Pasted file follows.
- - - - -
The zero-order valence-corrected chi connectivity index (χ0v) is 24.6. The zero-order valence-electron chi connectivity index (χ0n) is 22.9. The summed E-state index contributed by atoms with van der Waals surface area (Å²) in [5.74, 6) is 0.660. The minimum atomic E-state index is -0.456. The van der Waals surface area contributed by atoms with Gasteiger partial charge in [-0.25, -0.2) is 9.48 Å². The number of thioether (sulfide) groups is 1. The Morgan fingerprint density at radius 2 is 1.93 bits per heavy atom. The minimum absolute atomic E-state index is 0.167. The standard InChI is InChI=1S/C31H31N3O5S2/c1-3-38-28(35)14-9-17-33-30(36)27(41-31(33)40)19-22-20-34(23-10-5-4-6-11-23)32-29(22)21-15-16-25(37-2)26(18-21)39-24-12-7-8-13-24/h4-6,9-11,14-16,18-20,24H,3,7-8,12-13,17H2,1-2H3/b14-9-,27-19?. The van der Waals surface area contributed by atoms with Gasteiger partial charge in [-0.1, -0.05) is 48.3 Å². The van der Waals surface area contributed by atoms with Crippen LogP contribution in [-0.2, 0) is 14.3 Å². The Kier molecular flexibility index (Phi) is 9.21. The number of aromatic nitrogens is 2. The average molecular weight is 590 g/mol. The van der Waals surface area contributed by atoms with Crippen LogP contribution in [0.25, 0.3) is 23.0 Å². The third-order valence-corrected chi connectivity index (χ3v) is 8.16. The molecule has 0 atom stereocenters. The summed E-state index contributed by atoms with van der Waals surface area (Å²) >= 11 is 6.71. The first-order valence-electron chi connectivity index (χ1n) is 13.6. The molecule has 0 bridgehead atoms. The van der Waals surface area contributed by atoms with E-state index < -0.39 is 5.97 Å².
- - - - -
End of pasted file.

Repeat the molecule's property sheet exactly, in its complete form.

The zero-order valence-corrected chi connectivity index (χ0v) is 24.6. The zero-order valence-electron chi connectivity index (χ0n) is 22.9. The summed E-state index contributed by atoms with van der Waals surface area (Å²) in [5.74, 6) is 0.660. The minimum atomic E-state index is -0.456. The van der Waals surface area contributed by atoms with Gasteiger partial charge in [-0.25, -0.2) is 9.48 Å². The number of thioether (sulfide) groups is 1. The Morgan fingerprint density at radius 2 is 1.93 bits per heavy atom. The minimum absolute atomic E-state index is 0.167. The standard InChI is InChI=1S/C31H31N3O5S2/c1-3-38-28(35)14-9-17-33-30(36)27(41-31(33)40)19-22-20-34(23-10-5-4-6-11-23)32-29(22)21-15-16-25(37-2)26(18-21)39-24-12-7-8-13-24/h4-6,9-11,14-16,18-20,24H,3,7-8,12-13,17H2,1-2H3/b14-9-,27-19?. The van der Waals surface area contributed by atoms with Gasteiger partial charge in [-0.1, -0.05) is 48.3 Å². The van der Waals surface area contributed by atoms with Crippen LogP contribution in [-0.2, 0) is 14.3 Å². The Kier molecular flexibility index (Phi) is 9.21. The number of aromatic nitrogens is 2. The average molecular weight is 590 g/mol. The van der Waals surface area contributed by atoms with Crippen LogP contribution in [0.25, 0.3) is 23.0 Å². The third-order valence-corrected chi connectivity index (χ3v) is 8.16. The molecule has 0 atom stereocenters. The summed E-state index contributed by atoms with van der Waals surface area (Å²) >= 11 is 6.71. The first-order valence-electron chi connectivity index (χ1n) is 13.6. The molecule has 0 bridgehead atoms. The van der Waals surface area contributed by atoms with E-state index < -0.39 is 5.97 Å².